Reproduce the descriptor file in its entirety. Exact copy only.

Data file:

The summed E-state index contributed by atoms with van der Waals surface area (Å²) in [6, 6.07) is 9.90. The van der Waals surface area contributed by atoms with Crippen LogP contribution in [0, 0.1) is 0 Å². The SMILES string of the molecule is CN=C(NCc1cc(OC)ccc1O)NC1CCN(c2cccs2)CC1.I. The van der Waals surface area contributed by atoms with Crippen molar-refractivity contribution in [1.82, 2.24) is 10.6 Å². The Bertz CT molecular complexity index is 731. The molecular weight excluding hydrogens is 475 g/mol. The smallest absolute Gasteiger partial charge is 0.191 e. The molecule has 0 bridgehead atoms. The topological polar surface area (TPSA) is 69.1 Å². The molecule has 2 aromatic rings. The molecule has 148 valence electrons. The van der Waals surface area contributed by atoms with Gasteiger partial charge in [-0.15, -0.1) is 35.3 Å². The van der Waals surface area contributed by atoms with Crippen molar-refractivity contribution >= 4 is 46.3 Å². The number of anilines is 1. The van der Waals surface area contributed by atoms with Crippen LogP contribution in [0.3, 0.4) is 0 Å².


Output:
The summed E-state index contributed by atoms with van der Waals surface area (Å²) in [6, 6.07) is 9.90. The van der Waals surface area contributed by atoms with Crippen LogP contribution in [0, 0.1) is 0 Å². The SMILES string of the molecule is CN=C(NCc1cc(OC)ccc1O)NC1CCN(c2cccs2)CC1.I. The van der Waals surface area contributed by atoms with Crippen molar-refractivity contribution in [1.82, 2.24) is 10.6 Å². The Bertz CT molecular complexity index is 731. The molecular weight excluding hydrogens is 475 g/mol. The smallest absolute Gasteiger partial charge is 0.191 e. The molecule has 0 bridgehead atoms. The topological polar surface area (TPSA) is 69.1 Å². The molecule has 2 aromatic rings. The molecule has 148 valence electrons. The van der Waals surface area contributed by atoms with Gasteiger partial charge in [-0.15, -0.1) is 35.3 Å². The van der Waals surface area contributed by atoms with Crippen molar-refractivity contribution >= 4 is 46.3 Å². The number of anilines is 1. The van der Waals surface area contributed by atoms with Crippen LogP contribution in [0.3, 0.4) is 0 Å².